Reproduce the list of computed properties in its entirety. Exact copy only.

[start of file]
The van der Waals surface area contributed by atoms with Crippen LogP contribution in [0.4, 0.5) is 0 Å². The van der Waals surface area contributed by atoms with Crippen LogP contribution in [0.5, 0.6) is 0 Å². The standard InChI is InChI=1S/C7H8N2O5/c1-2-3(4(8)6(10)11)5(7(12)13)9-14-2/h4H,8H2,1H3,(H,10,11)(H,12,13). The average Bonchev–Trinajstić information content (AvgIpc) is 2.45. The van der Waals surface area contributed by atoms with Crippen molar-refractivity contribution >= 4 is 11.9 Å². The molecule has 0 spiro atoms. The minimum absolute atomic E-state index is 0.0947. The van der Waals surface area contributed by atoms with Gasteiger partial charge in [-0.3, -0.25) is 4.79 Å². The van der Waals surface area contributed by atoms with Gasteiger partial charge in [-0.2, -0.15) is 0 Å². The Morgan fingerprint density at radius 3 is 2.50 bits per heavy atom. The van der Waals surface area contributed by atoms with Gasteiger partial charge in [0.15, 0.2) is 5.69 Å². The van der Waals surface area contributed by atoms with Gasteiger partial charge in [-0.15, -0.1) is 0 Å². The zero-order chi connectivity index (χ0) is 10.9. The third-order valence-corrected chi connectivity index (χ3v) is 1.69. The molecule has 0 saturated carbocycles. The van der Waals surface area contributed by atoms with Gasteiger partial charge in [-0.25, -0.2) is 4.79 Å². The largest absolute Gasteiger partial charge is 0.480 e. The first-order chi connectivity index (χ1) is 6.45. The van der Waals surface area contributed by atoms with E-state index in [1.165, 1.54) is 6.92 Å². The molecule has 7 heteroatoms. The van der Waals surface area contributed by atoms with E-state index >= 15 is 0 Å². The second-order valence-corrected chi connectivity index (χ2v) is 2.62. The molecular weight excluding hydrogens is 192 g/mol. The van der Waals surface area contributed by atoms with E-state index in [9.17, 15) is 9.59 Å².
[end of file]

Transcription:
The van der Waals surface area contributed by atoms with Crippen LogP contribution in [0.4, 0.5) is 0 Å². The van der Waals surface area contributed by atoms with Crippen LogP contribution in [0.5, 0.6) is 0 Å². The standard InChI is InChI=1S/C7H8N2O5/c1-2-3(4(8)6(10)11)5(7(12)13)9-14-2/h4H,8H2,1H3,(H,10,11)(H,12,13). The average Bonchev–Trinajstić information content (AvgIpc) is 2.45. The van der Waals surface area contributed by atoms with Crippen molar-refractivity contribution >= 4 is 11.9 Å². The molecule has 0 spiro atoms. The minimum absolute atomic E-state index is 0.0947. The van der Waals surface area contributed by atoms with Gasteiger partial charge in [-0.3, -0.25) is 4.79 Å². The van der Waals surface area contributed by atoms with Gasteiger partial charge in [-0.2, -0.15) is 0 Å². The Morgan fingerprint density at radius 3 is 2.50 bits per heavy atom. The van der Waals surface area contributed by atoms with Gasteiger partial charge in [0.15, 0.2) is 5.69 Å². The van der Waals surface area contributed by atoms with Gasteiger partial charge in [-0.15, -0.1) is 0 Å². The zero-order chi connectivity index (χ0) is 10.9. The third-order valence-corrected chi connectivity index (χ3v) is 1.69. The molecule has 0 saturated carbocycles. The van der Waals surface area contributed by atoms with Gasteiger partial charge in [-0.25, -0.2) is 4.79 Å². The largest absolute Gasteiger partial charge is 0.480 e. The first-order chi connectivity index (χ1) is 6.45. The van der Waals surface area contributed by atoms with E-state index in [1.165, 1.54) is 6.92 Å². The molecule has 7 heteroatoms. The van der Waals surface area contributed by atoms with E-state index >= 15 is 0 Å². The second-order valence-corrected chi connectivity index (χ2v) is 2.62. The molecular weight excluding hydrogens is 192 g/mol. The van der Waals surface area contributed by atoms with E-state index in [9.17, 15) is 9.59 Å².